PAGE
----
wanting more and pleasantly full – that’s what you will get with a
visit to Tapastree.

1829 Robson St., Vancouver, BC 604-606-4680

Kimberlee Alexander


Yew Restaurant

March 5, 2009

By Nathalie Carriere

Cuban born Executive Chef, Rafael Gonzalez has a new playground. The last time I stepped foot into the Four Seasons Hotel Restaurant, I remember a somewhat out dated atmosphere that was not indicative to the hotel’s high standards. The Four Season’s finally decided to do a renovation of epic proportions to the dining and bar area and the new space is now called YEW, after the rare indigenous Pacific Yew tree. With 20 foot high ceilings, hints of a nature-focused theme, a 2 faced stone fireplace that divides the lounge from the dining area and a glassed cellar room – This new face lift is definitely a “step up”.

If you get a chance to drop in, here are my recommendations: “Braised Veal Cheeks, Torchiette Pasta Moonstruck White Grace, Walnuts, Cipollinis” ($16), “Parsnip and Coconut Soup, Dungeness Crab, Coconut Crisps” ($14) and to share for two the “Spicy Paella, Lobster, Prawns and Clams, Chorizo, Honey Mussels and Chicken” ($61). Yew restaurant

Pinky’s Steakhouse

March 5, 2009

Here’s a classic steak house with a reasonably priced menu and a great selection of wines

Pinkys Steakhouse oozes sex-appeal. Sit cozy in their half-moon booths and take in the atmosphere, trimmed with splashes of red flora and accented with damask printed wallpaper. If you only have time for a drink, they have a welcoming circular bar in the center of the room.

Needless to say, so up my alley.

Here’s the course: You must start off with the Spicy Kobe Meatballs ($12), a side of Scallop Potatoes ($7) and follow up with the 7 oz Steak & Lobster ($40) and finish it off with a fluffy Key Lime Pie ($7). Here’s the pre-warning, you’re going to have to roll yourself out.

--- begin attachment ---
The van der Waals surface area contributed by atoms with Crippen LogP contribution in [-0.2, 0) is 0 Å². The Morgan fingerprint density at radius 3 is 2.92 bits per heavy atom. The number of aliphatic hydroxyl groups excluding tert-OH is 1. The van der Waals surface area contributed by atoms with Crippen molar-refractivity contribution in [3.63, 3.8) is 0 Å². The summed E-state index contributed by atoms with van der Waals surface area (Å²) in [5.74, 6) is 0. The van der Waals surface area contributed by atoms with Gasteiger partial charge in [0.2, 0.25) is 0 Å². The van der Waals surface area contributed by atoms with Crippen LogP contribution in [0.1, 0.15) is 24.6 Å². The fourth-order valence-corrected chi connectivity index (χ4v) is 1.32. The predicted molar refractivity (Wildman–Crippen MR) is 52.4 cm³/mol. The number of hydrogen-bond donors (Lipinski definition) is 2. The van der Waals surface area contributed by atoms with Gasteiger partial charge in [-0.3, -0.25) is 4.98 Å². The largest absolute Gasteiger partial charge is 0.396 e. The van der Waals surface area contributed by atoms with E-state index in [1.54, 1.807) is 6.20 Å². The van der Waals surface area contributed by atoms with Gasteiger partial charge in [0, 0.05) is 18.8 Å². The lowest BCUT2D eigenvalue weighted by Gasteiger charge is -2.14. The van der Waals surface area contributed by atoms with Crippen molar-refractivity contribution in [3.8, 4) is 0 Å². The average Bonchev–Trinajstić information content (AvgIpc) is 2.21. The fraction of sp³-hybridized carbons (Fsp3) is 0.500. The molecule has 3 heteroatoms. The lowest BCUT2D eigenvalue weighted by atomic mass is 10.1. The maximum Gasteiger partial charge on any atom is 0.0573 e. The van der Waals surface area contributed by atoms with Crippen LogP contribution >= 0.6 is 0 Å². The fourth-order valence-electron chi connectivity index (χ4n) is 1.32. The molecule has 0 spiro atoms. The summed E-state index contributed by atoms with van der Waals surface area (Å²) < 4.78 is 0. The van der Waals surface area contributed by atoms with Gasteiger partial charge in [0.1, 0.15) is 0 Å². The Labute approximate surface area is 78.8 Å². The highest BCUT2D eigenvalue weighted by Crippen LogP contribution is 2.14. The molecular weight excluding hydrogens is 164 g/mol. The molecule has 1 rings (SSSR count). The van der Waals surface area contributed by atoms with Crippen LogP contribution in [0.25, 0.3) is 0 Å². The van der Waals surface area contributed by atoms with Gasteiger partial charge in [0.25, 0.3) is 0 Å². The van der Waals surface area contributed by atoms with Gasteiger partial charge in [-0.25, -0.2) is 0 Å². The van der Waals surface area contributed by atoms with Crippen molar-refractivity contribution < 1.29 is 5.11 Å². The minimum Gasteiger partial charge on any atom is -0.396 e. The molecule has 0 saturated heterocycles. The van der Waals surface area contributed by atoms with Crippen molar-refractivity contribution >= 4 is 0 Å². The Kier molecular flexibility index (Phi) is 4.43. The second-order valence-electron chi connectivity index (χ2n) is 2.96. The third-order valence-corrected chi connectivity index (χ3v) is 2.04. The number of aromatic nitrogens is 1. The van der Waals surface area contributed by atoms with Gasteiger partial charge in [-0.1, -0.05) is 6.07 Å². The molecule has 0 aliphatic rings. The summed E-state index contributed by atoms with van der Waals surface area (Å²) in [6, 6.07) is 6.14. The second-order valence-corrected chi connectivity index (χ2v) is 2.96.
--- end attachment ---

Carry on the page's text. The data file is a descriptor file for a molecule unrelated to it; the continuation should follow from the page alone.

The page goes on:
Pinkys Steakhouse – Yaletown Location
1265 Hamilton Street, Vancouver BC

Pinkys steak house

Ok:  Who HASN’T told you about their FAVORITE sushi place around town.  Pretty much everyone you know has a go-to spot that is ABSOLUTELY the best.  No question.

Some people want great quality, therefore are willing to spend a bit extra.  A lot of us like the sit-and-go 18 pcs + miso for $5.95 lunch.  I’ve had a lot of those specials, and find them to be satisfying, but standard across the board.  Rarely do the two worlds mesh.

Hold up.  A shockingly inexpensive, carefully prepared sushi tray you need both hands to hold doesn’t exist only in a vacuum or alternate universe.  It just takes forever to get it once you know where to go (you know what they say about 2 out of 3).

Sushi Town (5935 Hastings St., Burnaby) a “best kept secrets” selection in the “word’s already out” class meets all the requisite sushi qualifications in a big way.  Some of the specials:

Tuna or Salmon Sashimi (9 big pcs) = $7.95

Alaska Roll (6pcs) + 2 Salmon, 1 Ebi, 1 Tuna Nigiri = $7.75